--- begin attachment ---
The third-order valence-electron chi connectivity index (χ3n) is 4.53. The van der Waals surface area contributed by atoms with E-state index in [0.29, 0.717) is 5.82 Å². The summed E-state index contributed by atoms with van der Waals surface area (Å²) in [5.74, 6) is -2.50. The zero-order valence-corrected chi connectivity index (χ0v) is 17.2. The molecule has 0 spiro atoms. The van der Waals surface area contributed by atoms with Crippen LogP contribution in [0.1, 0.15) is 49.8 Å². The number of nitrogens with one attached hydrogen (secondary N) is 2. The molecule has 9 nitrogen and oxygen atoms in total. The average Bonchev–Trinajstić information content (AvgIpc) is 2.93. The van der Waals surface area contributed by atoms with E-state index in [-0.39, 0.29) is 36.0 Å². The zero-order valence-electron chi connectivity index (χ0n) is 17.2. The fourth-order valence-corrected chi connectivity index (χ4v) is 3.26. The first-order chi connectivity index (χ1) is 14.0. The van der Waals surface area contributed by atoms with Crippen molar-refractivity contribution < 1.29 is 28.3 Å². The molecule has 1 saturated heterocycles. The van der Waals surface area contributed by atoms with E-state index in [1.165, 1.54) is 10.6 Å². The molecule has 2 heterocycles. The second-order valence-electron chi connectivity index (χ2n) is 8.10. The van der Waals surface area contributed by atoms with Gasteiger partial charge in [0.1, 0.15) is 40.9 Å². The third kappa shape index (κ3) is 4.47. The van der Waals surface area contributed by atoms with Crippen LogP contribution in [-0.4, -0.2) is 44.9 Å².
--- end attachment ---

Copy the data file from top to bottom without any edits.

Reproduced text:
The third-order valence-electron chi connectivity index (χ3n) is 4.53. The van der Waals surface area contributed by atoms with E-state index in [0.29, 0.717) is 5.82 Å². The summed E-state index contributed by atoms with van der Waals surface area (Å²) in [5.74, 6) is -2.50. The zero-order valence-corrected chi connectivity index (χ0v) is 17.2. The molecule has 0 spiro atoms. The van der Waals surface area contributed by atoms with Crippen LogP contribution in [0.1, 0.15) is 49.8 Å². The number of nitrogens with one attached hydrogen (secondary N) is 2. The molecule has 9 nitrogen and oxygen atoms in total. The average Bonchev–Trinajstić information content (AvgIpc) is 2.93. The van der Waals surface area contributed by atoms with E-state index in [-0.39, 0.29) is 36.0 Å². The zero-order valence-electron chi connectivity index (χ0n) is 17.2. The fourth-order valence-corrected chi connectivity index (χ4v) is 3.26. The first-order chi connectivity index (χ1) is 14.0. The van der Waals surface area contributed by atoms with Crippen molar-refractivity contribution < 1.29 is 28.3 Å². The molecule has 1 saturated heterocycles. The van der Waals surface area contributed by atoms with E-state index in [1.165, 1.54) is 10.6 Å². The molecule has 2 heterocycles. The second-order valence-electron chi connectivity index (χ2n) is 8.10. The van der Waals surface area contributed by atoms with Gasteiger partial charge in [0.1, 0.15) is 40.9 Å². The third kappa shape index (κ3) is 4.47. The van der Waals surface area contributed by atoms with Crippen LogP contribution in [-0.4, -0.2) is 44.9 Å².